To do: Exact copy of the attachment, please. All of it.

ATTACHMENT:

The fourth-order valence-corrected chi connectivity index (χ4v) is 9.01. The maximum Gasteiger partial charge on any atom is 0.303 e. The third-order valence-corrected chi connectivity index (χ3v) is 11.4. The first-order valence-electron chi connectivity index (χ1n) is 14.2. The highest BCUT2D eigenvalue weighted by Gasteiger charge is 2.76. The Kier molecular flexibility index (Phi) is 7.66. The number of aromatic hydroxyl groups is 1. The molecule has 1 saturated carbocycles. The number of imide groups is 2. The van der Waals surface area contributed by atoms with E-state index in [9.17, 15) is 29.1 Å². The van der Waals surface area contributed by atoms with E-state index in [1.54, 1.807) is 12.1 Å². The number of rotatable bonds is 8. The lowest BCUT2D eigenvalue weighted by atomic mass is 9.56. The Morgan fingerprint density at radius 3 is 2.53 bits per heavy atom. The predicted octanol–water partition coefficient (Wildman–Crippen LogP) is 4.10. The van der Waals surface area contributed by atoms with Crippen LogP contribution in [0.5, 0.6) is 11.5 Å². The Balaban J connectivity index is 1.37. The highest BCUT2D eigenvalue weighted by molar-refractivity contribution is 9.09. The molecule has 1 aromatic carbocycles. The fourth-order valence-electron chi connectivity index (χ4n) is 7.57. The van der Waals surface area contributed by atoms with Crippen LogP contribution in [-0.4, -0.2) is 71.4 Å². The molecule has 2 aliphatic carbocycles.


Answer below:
The fourth-order valence-corrected chi connectivity index (χ4v) is 9.01. The maximum Gasteiger partial charge on any atom is 0.303 e. The third-order valence-corrected chi connectivity index (χ3v) is 11.4. The first-order valence-electron chi connectivity index (χ1n) is 14.2. The highest BCUT2D eigenvalue weighted by Gasteiger charge is 2.76. The Kier molecular flexibility index (Phi) is 7.66. The number of aromatic hydroxyl groups is 1. The molecule has 1 saturated carbocycles. The number of imide groups is 2. The van der Waals surface area contributed by atoms with E-state index in [9.17, 15) is 29.1 Å². The van der Waals surface area contributed by atoms with E-state index in [1.54, 1.807) is 12.1 Å². The number of rotatable bonds is 8. The lowest BCUT2D eigenvalue weighted by atomic mass is 9.56. The Morgan fingerprint density at radius 3 is 2.53 bits per heavy atom. The predicted octanol–water partition coefficient (Wildman–Crippen LogP) is 4.10. The van der Waals surface area contributed by atoms with Crippen LogP contribution in [0.5, 0.6) is 11.5 Å². The Balaban J connectivity index is 1.37. The highest BCUT2D eigenvalue weighted by molar-refractivity contribution is 9.09. The molecule has 1 aromatic carbocycles. The fourth-order valence-electron chi connectivity index (χ4n) is 7.57. The van der Waals surface area contributed by atoms with Crippen LogP contribution in [-0.4, -0.2) is 71.4 Å². The molecule has 2 aliphatic carbocycles.